You don’t need to install any other apps to use alongside Kodi if you’re just looking for a media player, but if you’re interested, there’s one other app you should grab: Kore is the official remote app for Kodi, developed by the XBMC team. If you plan on using your tablet or other Android device hooked up to a television or other device, grab this one for your phone. It makes it easy to control and search content on Kodi, and you can even theme and change how the control app works.
Anything else we need to add to Kodi is done through the app itself, so let’s dive in and get to work!
Setting Up Kodi
When you first open up Kodi, you’ll find the app looks like any other standard video player, similar to older versions of Windows Media Center. On the left side of your display, you’ll find a navigation bar containing everything you could possibly want to browse through: movies, TV shows, music, etc.
On the right side of this menu, you’ll note a message announcing your library is “currently empty,” along with instructions to either enter the files section or remove your selected main menu item.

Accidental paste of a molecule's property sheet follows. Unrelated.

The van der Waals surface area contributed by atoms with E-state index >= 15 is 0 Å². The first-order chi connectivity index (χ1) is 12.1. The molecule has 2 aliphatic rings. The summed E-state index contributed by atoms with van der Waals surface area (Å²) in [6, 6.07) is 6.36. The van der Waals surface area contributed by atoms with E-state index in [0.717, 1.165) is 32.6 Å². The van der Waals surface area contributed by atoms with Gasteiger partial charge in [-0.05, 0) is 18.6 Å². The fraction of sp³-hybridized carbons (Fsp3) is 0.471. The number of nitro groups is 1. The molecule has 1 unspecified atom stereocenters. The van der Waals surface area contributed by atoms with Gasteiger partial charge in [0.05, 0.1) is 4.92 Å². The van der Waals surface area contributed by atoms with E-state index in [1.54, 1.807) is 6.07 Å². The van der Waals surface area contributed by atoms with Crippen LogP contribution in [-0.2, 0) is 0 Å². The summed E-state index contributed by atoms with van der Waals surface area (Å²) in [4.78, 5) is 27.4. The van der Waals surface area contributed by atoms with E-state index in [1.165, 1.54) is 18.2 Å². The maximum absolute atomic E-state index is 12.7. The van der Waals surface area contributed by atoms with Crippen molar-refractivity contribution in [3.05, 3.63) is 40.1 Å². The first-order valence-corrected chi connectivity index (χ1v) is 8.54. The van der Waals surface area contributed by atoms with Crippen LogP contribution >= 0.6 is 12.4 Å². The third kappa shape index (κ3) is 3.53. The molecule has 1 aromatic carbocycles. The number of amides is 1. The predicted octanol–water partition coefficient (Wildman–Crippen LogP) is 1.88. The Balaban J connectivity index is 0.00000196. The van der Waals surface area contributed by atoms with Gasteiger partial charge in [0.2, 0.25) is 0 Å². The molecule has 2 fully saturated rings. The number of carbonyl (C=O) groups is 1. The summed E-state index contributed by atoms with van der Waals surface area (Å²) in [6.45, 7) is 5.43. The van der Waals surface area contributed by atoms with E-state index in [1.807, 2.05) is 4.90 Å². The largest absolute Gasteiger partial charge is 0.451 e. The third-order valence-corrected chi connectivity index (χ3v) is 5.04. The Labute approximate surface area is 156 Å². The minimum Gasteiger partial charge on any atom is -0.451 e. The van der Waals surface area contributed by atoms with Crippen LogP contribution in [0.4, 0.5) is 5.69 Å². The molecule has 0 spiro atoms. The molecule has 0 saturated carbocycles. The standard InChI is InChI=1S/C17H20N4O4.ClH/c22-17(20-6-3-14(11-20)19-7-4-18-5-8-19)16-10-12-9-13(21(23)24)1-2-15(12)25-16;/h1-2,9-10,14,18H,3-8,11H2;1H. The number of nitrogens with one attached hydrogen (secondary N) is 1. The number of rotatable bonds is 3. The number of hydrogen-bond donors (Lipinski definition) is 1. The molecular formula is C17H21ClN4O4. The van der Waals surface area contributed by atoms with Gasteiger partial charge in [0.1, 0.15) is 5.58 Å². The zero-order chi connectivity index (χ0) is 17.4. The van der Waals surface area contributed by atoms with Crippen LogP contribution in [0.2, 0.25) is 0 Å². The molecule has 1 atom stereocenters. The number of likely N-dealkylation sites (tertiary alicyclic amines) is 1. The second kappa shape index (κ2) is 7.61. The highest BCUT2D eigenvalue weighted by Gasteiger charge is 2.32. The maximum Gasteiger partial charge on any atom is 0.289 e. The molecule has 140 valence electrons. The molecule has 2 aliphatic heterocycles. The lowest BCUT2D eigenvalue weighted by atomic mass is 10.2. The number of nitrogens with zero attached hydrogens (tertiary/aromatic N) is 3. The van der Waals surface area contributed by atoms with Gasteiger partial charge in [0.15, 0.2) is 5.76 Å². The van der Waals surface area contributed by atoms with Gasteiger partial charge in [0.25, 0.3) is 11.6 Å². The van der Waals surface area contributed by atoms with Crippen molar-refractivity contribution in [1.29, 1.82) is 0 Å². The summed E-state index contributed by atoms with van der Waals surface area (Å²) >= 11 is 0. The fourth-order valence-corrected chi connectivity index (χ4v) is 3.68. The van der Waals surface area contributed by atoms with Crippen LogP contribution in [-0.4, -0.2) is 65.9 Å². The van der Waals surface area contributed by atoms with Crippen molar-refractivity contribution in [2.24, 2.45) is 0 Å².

If you’re using Kodi to playback local content already on your device, select “Enter File Section” and browse through your files until you reach the directory you want to be displayed within Kodi’s file browser. From here, you can add local content into your Kodi library by tapping the “Add (Media)” button, and then browsing through your device’s file system. Once you’ve done that, your media source will appear on Kodi’s main display as an accessible media source.
Local media playback is all pretty straightforward on Kodi, but what about the settings and add-ons that have made Kodi—and XBMC before it—so popular? We’ll get to addons in a moment, but for now, let’s start by focusing on the settings and options available for customization in Kodi because there’s a lot here to take in.
Head into the settings menu by hitting the gear icon at the top of the navigation menu on the left of your screen, and your device will load into Kodi’s extensive settings layout.